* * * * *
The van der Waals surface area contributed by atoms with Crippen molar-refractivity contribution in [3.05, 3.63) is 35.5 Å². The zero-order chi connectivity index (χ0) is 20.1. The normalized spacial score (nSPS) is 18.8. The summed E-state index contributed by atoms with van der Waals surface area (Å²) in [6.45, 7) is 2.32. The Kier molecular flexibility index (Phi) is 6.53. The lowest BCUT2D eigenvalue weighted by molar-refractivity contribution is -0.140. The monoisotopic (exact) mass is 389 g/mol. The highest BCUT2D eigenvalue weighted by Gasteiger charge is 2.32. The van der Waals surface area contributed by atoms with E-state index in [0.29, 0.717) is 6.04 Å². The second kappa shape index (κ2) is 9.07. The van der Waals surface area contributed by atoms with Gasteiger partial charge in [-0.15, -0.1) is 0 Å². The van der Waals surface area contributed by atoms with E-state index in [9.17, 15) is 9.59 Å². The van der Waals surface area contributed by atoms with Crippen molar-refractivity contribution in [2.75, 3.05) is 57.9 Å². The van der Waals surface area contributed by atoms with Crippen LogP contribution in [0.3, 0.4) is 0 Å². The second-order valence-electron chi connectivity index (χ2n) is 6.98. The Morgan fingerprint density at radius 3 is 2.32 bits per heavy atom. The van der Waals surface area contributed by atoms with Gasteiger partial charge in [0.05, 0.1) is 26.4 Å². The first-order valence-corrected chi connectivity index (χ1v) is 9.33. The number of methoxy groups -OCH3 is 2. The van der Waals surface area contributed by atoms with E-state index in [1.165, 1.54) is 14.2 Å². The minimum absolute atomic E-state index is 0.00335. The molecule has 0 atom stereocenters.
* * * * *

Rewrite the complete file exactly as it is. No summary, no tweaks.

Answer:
The van der Waals surface area contributed by atoms with Crippen molar-refractivity contribution in [3.05, 3.63) is 35.5 Å². The zero-order chi connectivity index (χ0) is 20.1. The normalized spacial score (nSPS) is 18.8. The summed E-state index contributed by atoms with van der Waals surface area (Å²) in [6.45, 7) is 2.32. The Kier molecular flexibility index (Phi) is 6.53. The lowest BCUT2D eigenvalue weighted by molar-refractivity contribution is -0.140. The monoisotopic (exact) mass is 389 g/mol. The highest BCUT2D eigenvalue weighted by Gasteiger charge is 2.32. The van der Waals surface area contributed by atoms with E-state index in [0.29, 0.717) is 6.04 Å². The second kappa shape index (κ2) is 9.07. The van der Waals surface area contributed by atoms with Gasteiger partial charge in [-0.15, -0.1) is 0 Å². The van der Waals surface area contributed by atoms with E-state index in [9.17, 15) is 9.59 Å². The van der Waals surface area contributed by atoms with Crippen molar-refractivity contribution in [2.75, 3.05) is 57.9 Å². The van der Waals surface area contributed by atoms with Crippen LogP contribution in [0.3, 0.4) is 0 Å². The second-order valence-electron chi connectivity index (χ2n) is 6.98. The Morgan fingerprint density at radius 3 is 2.32 bits per heavy atom. The van der Waals surface area contributed by atoms with Gasteiger partial charge in [0.05, 0.1) is 26.4 Å². The first-order valence-corrected chi connectivity index (χ1v) is 9.33. The number of methoxy groups -OCH3 is 2. The van der Waals surface area contributed by atoms with E-state index in [1.165, 1.54) is 14.2 Å². The minimum absolute atomic E-state index is 0.00335. The molecule has 0 atom stereocenters.